When Devon-based EMotive decided to turn to Crowdcube to fund the next stage of development for its pioneering off-road commercial electric vehicle, the intention was to get its name out there and generate a bit of interest.

But what happened next outstripped all their expectations.

What started as a farmyard ‘tinkering’ project for Emotive founder Bruce Palmer back in the 90s has resulted in Scarab, the world’s first electric-powered six wheeled off-road vehicle.

It’s a prototype but the interest in getting it made and on the market has been massive.

The Crowdfunder campaign surpassed its £180,000 funding target in just four days when in launched in January and to date has secured secured more than £272,000 for the business with 560 investors.

And beyond that, EMotive has caught the attention of some significant global players who are serious about manufacturing the vehicle.

Dan Regan, managing director, who has been with EMotive since 2019, said: “I was blown away with the Crowdcube response.

“We thought we might get a few commercial enquiries off the back of it but it totally exceeded our expectations and we have had commercial interest from all around the world – Canada, Dubai, Australia, Switzerland, Saudi Arabia – 30 different countries in total.

“We have had parties who are interested in manufacturing our E-ATV (electric all terrain vehicle) fly in from Saudi and Australia, they have actually driven up this muddy lane in Cullompton in their posh cars to visit us and for us that is such a wonderful feeling.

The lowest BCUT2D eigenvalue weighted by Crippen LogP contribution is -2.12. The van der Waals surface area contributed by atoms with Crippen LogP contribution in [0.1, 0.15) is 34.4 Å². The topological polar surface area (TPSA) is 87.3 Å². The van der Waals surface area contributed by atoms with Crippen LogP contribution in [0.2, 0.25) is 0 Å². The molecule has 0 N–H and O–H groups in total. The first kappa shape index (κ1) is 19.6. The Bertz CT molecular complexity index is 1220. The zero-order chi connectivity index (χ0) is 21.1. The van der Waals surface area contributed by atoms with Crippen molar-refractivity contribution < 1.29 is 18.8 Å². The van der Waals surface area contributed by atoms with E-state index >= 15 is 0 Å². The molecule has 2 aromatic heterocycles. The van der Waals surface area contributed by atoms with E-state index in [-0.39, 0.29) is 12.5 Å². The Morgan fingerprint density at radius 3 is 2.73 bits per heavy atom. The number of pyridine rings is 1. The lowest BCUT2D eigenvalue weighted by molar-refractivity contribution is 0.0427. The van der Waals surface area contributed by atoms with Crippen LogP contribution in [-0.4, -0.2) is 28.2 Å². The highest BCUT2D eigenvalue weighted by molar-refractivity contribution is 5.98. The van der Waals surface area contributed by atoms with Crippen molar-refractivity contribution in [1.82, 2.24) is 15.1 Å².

“They’ve arrived here and they cannot believe that a vehicle like this actually exists, that’s why they’ve come to see it with their own eyes.”

EMotive is now in advanced talks with a manufacturer in the Middle East who wants to roll-out EV fire trucks at their multi-million pound production facility using the EMotive design.

“Potentially, it’s a deal that could be worth hundreds of millions over the next five years so we are very excited about that,” said Dan.

EMotive is not planning to manufacture its vehicle itself but instead licence the ‘intellectual property’ of its chassis base, effectively handing over a build book for its design to firms that want to use it as a basis for their own vehicles.

EMotive believe that the global market is worth billions. Its design can be used for everything from fire trucks, construction and agricultural machinery to people carriers for adventure tourism used in places like Iceland for exploring the volcanic landscape.

Dan said: “To get this far by securing the funding and this level of interest really does feel like all the hard work developing this behind closed doors for so long is now paying off.”

It is hoped the six-wheeler E-ATV platform will move into mass-production as soon as Q2 in 2023.

The lead up will include a recruitment drive over the next 12 months to expand the team.

The fact that the Scarab has got to this stage of design and testing is down to the foresight of Bruce Palmer who decided to halt the project for want of the components needed to make an electric off roader which just weren’t available at the time.

Crucially, though, he picked it up again when electric cars started to hit the market, first with the hybrid Toyota Prius in 1997 and the Renault Zoe launched in 2013.